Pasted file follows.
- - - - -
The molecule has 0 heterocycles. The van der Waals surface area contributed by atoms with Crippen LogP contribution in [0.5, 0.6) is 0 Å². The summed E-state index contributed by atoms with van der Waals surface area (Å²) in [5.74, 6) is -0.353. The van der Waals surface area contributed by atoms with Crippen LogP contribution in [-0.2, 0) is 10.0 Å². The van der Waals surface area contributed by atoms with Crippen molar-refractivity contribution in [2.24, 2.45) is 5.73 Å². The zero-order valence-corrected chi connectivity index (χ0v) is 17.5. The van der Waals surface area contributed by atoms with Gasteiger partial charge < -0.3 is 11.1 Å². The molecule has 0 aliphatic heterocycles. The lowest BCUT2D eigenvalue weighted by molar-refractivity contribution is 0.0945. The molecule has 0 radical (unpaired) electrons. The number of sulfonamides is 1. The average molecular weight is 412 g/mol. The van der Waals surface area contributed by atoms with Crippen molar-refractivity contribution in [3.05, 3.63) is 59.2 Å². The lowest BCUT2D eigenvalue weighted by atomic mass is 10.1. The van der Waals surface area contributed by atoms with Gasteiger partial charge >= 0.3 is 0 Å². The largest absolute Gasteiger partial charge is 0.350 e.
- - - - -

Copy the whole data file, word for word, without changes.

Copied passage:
The molecule has 0 heterocycles. The van der Waals surface area contributed by atoms with Crippen LogP contribution in [0.5, 0.6) is 0 Å². The summed E-state index contributed by atoms with van der Waals surface area (Å²) in [5.74, 6) is -0.353. The van der Waals surface area contributed by atoms with Crippen LogP contribution in [-0.2, 0) is 10.0 Å². The van der Waals surface area contributed by atoms with Crippen molar-refractivity contribution in [2.24, 2.45) is 5.73 Å². The zero-order valence-corrected chi connectivity index (χ0v) is 17.5. The van der Waals surface area contributed by atoms with Gasteiger partial charge < -0.3 is 11.1 Å². The molecule has 0 aliphatic heterocycles. The lowest BCUT2D eigenvalue weighted by molar-refractivity contribution is 0.0945. The molecule has 0 radical (unpaired) electrons. The number of sulfonamides is 1. The average molecular weight is 412 g/mol. The van der Waals surface area contributed by atoms with Crippen molar-refractivity contribution in [3.05, 3.63) is 59.2 Å². The lowest BCUT2D eigenvalue weighted by atomic mass is 10.1. The van der Waals surface area contributed by atoms with Gasteiger partial charge >= 0.3 is 0 Å². The largest absolute Gasteiger partial charge is 0.350 e.